Cinq ans après l’effondrement tragique du Rana Plaza, le Canada peut-il contribuer à réformer plus en profondeur l’industrie du vêtement du Bangladesh ?
It’s been more than five years since the Rana Plaza building in Dhaka, Bangladesh, collapsed, killing more than 1,100 people. Most were women working in a garment factory that makes clothes for Zara, Walmart and Joe Fresh, among other Western companies.
The disaster, in April 2013, was a prime example of the dangerous work conditions and lax labour laws in Bangladesh’s garment sector, which was plagued by a lack of accountability and transparency. The building was unsafe, not designed to support extra floors that had been added illegally. It was never meant to house the heavy generators that kicked in when the power would frequently go out. Cracks in the walls had appeared. The workers were scared to go in. Not long before the building fell, they had been ordered inside to get to work.
Five years later, safety and labour reforms have been brought about in the country, spurred by international organizations and activist groups, which spoke out quickly and soon began working with the Bangladeshi government and domestic nonprofits to enact reforms for safer labour conditions for garment workers. Agreements and treaties have been signed to institutionalize changes in factories to ensure safe work conditions — and better pay — for garment workers.
But more action is needed by Bangladesh. Can Canadians help?
The international response
After the collapse of Rana Plaza, the international community was fast to respond with collaborative efforts to improve working conditions. The garment industry has been instrumental in helping women out of poverty, giving them financial autonomy and a way to earn for their families. A boycott of clothing imports from Bangladesh would have hurt them. Instead, several multinational agreements came out of the tragedy, signed by companies and international organizations.
The Accord on Fire and Building Safety in Bangladesh is a legally binding agreement that was signed by companies such as Loblaws, Helly Hansen, Mango, Adidas and H&M. The Accord focuses on transparency, enforcing elected health and safety committees in factories and strengthening workers’ rights by creating a training program and an open complaints mechanism. The Accord was a five-year plan signed in May 2013 and has since been replaced by the three-year Transition Accord.
The second agreement formed the Alliance for Bangladesh Worker Safety. Its 29 companies, including Canadian Tire Corporation and Hudson’s Bay Company, signed a five-year legally binding commitment to improve safety with assessments and steps for action involving mechanisms for fire, structural and electrical safety in factories. Factories are given Corrective Action Plans to fix unsafe practices, and the Alliance compensates workers who are unable to earn income while factories are under remediation.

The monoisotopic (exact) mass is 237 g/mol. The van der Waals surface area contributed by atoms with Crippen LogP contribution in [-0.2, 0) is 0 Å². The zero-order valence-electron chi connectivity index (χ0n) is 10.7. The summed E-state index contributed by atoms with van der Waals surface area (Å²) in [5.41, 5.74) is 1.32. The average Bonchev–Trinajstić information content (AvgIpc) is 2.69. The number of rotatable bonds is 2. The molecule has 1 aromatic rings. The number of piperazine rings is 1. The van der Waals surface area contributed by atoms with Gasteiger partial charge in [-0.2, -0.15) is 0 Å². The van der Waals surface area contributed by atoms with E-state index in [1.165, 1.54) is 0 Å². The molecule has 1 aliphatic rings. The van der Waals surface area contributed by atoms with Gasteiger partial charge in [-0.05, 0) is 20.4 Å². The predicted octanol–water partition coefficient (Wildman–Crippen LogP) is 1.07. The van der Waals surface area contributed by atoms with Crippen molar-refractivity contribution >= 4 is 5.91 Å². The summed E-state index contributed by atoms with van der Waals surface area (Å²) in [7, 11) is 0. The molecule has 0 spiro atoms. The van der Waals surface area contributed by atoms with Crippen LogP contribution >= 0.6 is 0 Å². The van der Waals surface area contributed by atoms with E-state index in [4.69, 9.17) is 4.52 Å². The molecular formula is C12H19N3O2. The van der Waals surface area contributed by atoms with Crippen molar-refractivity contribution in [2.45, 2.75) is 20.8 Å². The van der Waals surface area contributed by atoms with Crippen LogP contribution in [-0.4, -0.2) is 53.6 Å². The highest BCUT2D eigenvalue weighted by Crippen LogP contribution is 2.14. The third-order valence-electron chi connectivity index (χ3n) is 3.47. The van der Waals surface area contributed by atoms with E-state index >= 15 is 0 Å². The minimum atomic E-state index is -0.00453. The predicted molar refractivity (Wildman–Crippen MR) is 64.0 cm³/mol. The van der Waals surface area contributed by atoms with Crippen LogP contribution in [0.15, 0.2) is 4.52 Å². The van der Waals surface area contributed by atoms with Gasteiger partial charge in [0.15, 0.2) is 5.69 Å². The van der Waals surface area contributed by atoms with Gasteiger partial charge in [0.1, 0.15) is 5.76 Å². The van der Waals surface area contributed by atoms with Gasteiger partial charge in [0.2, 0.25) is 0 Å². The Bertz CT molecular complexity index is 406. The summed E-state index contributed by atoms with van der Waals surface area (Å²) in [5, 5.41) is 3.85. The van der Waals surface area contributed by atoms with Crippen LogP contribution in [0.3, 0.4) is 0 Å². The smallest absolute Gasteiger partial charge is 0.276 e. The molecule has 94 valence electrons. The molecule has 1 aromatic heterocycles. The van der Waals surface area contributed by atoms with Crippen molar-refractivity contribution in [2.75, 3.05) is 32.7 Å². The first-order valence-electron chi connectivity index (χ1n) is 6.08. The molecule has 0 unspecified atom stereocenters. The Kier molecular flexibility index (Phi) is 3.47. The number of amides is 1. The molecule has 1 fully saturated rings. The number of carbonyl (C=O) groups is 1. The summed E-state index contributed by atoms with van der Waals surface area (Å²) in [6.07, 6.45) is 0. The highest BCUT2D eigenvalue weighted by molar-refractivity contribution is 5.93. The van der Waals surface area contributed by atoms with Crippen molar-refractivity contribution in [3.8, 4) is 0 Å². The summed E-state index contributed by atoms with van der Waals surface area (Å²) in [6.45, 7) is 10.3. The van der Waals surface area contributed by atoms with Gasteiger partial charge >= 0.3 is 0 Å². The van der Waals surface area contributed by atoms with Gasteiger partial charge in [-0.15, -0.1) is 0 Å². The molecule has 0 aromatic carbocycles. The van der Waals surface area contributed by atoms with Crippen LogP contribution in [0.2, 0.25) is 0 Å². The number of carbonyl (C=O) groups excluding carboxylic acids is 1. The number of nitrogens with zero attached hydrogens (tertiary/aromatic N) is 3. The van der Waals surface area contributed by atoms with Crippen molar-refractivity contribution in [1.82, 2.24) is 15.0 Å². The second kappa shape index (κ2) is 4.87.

Also notable is a program the International Labour Organization developed with Canada, the Netherlands and the United Kingdom. It’s called the Improving Working Conditions in the Ready-Made Garment Sector Programme, with its first phase lasting four years (2013-17). The goal is to strengthen the Bangladeshi government’s ability to conduct ongoing labour inspections and increase occupational health and safety awareness in factories. The European Union created a working group on sustainable garment value chains to focus EU development action on three priorities: gender empowerment, labour rights and supply chain transparency.
The Accord includes monitoring of remediation efforts at participating factories. In April 2018, Accord inspectors reported progress on 84 percent of safety issues identified in initial inspections in factories. Corrective actions based on follow-up inspections of fire, electrical and structural conditions have been slower in coming.
However, the Accord and the Alliance do not cover all garment factories in Bangladesh. They have a limited jurisdiction, as noted in a report by the Stern Center for Business and Human Rights at New York University. The Bangladeshi government oversees the rest of the factories, and it has focused less on helping garment workers and more on penalizing those responsible for the collapse.
The Bangladeshi response
A Bangladeshi court filed murder charges against 38 people, including Sohel Rana, the owner of Rana Plaza, for illegally adding floors that ultimately contributed to its collapse. Three others were charged with helping Rana try to leave the country. Finally, in 2017, he was sentenced to three years in prison for corruption after Bangladesh’s Anti-Corruption Commission began building a case against him. There has been little progress in the Rana Plaza trials; many have been delayed by legal challenges, and most of the accused are free on bail.